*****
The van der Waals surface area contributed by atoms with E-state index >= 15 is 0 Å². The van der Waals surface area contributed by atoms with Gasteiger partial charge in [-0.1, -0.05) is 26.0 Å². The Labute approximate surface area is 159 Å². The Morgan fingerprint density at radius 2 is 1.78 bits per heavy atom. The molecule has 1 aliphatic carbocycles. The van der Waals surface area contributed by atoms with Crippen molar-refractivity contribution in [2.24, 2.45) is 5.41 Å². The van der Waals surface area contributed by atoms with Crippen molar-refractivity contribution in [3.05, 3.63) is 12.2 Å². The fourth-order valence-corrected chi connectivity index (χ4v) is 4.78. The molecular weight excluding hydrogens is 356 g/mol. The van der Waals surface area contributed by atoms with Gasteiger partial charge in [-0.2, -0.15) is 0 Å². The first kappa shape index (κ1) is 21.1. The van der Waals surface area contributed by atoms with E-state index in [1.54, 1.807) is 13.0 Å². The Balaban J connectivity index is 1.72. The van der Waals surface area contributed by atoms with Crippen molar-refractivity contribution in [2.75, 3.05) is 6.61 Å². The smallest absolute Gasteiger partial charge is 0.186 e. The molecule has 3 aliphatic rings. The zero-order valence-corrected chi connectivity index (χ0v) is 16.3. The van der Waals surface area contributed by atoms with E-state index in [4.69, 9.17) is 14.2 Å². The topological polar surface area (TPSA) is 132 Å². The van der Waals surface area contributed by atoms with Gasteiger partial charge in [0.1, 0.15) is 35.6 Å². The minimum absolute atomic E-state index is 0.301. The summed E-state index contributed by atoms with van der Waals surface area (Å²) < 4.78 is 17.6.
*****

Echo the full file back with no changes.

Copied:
The van der Waals surface area contributed by atoms with E-state index >= 15 is 0 Å². The van der Waals surface area contributed by atoms with Gasteiger partial charge in [-0.1, -0.05) is 26.0 Å². The Labute approximate surface area is 159 Å². The Morgan fingerprint density at radius 2 is 1.78 bits per heavy atom. The molecule has 1 aliphatic carbocycles. The van der Waals surface area contributed by atoms with Crippen molar-refractivity contribution in [2.24, 2.45) is 5.41 Å². The van der Waals surface area contributed by atoms with Crippen molar-refractivity contribution in [3.05, 3.63) is 12.2 Å². The fourth-order valence-corrected chi connectivity index (χ4v) is 4.78. The molecular weight excluding hydrogens is 356 g/mol. The van der Waals surface area contributed by atoms with Gasteiger partial charge in [-0.2, -0.15) is 0 Å². The first kappa shape index (κ1) is 21.1. The van der Waals surface area contributed by atoms with E-state index in [1.54, 1.807) is 13.0 Å². The Balaban J connectivity index is 1.72. The van der Waals surface area contributed by atoms with Crippen molar-refractivity contribution in [2.75, 3.05) is 6.61 Å². The smallest absolute Gasteiger partial charge is 0.186 e. The molecule has 3 aliphatic rings. The zero-order valence-corrected chi connectivity index (χ0v) is 16.3. The van der Waals surface area contributed by atoms with E-state index in [4.69, 9.17) is 14.2 Å². The topological polar surface area (TPSA) is 132 Å². The van der Waals surface area contributed by atoms with Gasteiger partial charge in [0.1, 0.15) is 35.6 Å². The minimum absolute atomic E-state index is 0.301. The summed E-state index contributed by atoms with van der Waals surface area (Å²) < 4.78 is 17.6.